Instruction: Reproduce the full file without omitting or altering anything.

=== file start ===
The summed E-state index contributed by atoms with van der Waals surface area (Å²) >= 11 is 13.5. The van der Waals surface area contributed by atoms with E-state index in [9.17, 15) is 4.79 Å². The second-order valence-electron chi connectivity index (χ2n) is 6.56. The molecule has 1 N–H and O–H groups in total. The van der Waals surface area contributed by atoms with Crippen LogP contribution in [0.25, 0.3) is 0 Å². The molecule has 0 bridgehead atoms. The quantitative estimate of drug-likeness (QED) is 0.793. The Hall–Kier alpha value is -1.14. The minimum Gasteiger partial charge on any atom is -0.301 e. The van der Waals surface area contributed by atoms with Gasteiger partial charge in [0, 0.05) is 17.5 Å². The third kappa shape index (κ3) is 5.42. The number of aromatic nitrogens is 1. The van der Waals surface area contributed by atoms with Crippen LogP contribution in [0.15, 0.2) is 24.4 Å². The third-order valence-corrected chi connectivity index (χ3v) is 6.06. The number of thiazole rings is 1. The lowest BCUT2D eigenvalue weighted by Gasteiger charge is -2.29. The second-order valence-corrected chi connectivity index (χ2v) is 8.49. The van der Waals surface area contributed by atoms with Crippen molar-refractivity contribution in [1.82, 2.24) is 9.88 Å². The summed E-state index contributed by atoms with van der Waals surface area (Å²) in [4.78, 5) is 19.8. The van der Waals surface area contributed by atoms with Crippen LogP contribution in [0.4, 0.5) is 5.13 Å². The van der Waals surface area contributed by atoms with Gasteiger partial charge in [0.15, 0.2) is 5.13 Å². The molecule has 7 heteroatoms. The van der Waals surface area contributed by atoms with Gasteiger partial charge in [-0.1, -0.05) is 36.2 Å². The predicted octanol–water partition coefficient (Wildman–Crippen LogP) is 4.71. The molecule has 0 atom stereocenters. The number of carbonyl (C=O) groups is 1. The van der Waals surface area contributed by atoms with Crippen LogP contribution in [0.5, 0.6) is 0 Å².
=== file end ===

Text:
The summed E-state index contributed by atoms with van der Waals surface area (Å²) >= 11 is 13.5. The van der Waals surface area contributed by atoms with E-state index in [9.17, 15) is 4.79 Å². The second-order valence-electron chi connectivity index (χ2n) is 6.56. The molecule has 1 N–H and O–H groups in total. The van der Waals surface area contributed by atoms with Crippen LogP contribution in [0.25, 0.3) is 0 Å². The molecule has 0 bridgehead atoms. The quantitative estimate of drug-likeness (QED) is 0.793. The Hall–Kier alpha value is -1.14. The minimum Gasteiger partial charge on any atom is -0.301 e. The van der Waals surface area contributed by atoms with Gasteiger partial charge in [0, 0.05) is 17.5 Å². The third kappa shape index (κ3) is 5.42. The number of aromatic nitrogens is 1. The van der Waals surface area contributed by atoms with Crippen LogP contribution in [0.15, 0.2) is 24.4 Å². The third-order valence-corrected chi connectivity index (χ3v) is 6.06. The number of thiazole rings is 1. The lowest BCUT2D eigenvalue weighted by Gasteiger charge is -2.29. The second-order valence-corrected chi connectivity index (χ2v) is 8.49. The van der Waals surface area contributed by atoms with Crippen molar-refractivity contribution in [1.82, 2.24) is 9.88 Å². The summed E-state index contributed by atoms with van der Waals surface area (Å²) in [4.78, 5) is 19.8. The van der Waals surface area contributed by atoms with Crippen LogP contribution in [0.4, 0.5) is 5.13 Å². The van der Waals surface area contributed by atoms with Gasteiger partial charge in [0.15, 0.2) is 5.13 Å². The molecule has 7 heteroatoms. The van der Waals surface area contributed by atoms with Gasteiger partial charge in [-0.1, -0.05) is 36.2 Å². The predicted octanol–water partition coefficient (Wildman–Crippen LogP) is 4.71. The molecule has 0 atom stereocenters. The number of carbonyl (C=O) groups is 1. The van der Waals surface area contributed by atoms with Crippen LogP contribution in [0.5, 0.6) is 0 Å².